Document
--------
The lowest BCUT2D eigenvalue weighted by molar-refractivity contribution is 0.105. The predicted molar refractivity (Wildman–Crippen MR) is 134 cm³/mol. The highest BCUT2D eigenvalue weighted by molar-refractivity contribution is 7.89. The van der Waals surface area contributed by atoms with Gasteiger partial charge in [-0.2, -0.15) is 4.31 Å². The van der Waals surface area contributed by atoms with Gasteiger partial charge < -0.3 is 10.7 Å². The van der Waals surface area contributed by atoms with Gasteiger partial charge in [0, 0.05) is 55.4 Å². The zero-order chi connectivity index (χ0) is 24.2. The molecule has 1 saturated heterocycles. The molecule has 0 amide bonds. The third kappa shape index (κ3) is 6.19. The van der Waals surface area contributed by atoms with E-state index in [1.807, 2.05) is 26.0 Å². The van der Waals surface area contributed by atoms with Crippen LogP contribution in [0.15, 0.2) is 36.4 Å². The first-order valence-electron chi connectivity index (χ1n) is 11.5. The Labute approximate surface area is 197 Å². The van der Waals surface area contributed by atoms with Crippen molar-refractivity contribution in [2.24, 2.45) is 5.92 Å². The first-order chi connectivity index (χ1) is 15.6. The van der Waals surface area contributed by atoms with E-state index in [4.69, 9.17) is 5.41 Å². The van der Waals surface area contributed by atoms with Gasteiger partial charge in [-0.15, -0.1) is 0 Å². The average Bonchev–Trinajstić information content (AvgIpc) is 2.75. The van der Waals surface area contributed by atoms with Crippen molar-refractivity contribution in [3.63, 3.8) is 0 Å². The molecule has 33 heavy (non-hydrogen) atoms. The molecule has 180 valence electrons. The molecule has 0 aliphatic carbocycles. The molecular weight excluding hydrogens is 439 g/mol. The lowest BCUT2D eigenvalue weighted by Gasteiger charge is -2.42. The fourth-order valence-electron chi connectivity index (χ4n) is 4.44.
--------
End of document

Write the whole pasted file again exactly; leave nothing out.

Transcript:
The lowest BCUT2D eigenvalue weighted by molar-refractivity contribution is 0.105. The predicted molar refractivity (Wildman–Crippen MR) is 134 cm³/mol. The highest BCUT2D eigenvalue weighted by molar-refractivity contribution is 7.89. The van der Waals surface area contributed by atoms with Gasteiger partial charge in [-0.2, -0.15) is 4.31 Å². The van der Waals surface area contributed by atoms with Gasteiger partial charge < -0.3 is 10.7 Å². The van der Waals surface area contributed by atoms with Gasteiger partial charge in [0, 0.05) is 55.4 Å². The zero-order chi connectivity index (χ0) is 24.2. The molecule has 1 saturated heterocycles. The molecule has 0 amide bonds. The third kappa shape index (κ3) is 6.19. The van der Waals surface area contributed by atoms with E-state index in [1.807, 2.05) is 26.0 Å². The van der Waals surface area contributed by atoms with Crippen LogP contribution in [0.15, 0.2) is 36.4 Å². The first-order valence-electron chi connectivity index (χ1n) is 11.5. The Labute approximate surface area is 197 Å². The van der Waals surface area contributed by atoms with Crippen molar-refractivity contribution in [2.24, 2.45) is 5.92 Å². The first-order chi connectivity index (χ1) is 15.6. The van der Waals surface area contributed by atoms with E-state index in [4.69, 9.17) is 5.41 Å². The van der Waals surface area contributed by atoms with Gasteiger partial charge in [-0.15, -0.1) is 0 Å². The average Bonchev–Trinajstić information content (AvgIpc) is 2.75. The van der Waals surface area contributed by atoms with Crippen molar-refractivity contribution in [3.63, 3.8) is 0 Å². The molecule has 33 heavy (non-hydrogen) atoms. The molecule has 180 valence electrons. The molecule has 0 aliphatic carbocycles. The molecular weight excluding hydrogens is 439 g/mol. The lowest BCUT2D eigenvalue weighted by Gasteiger charge is -2.42. The fourth-order valence-electron chi connectivity index (χ4n) is 4.44.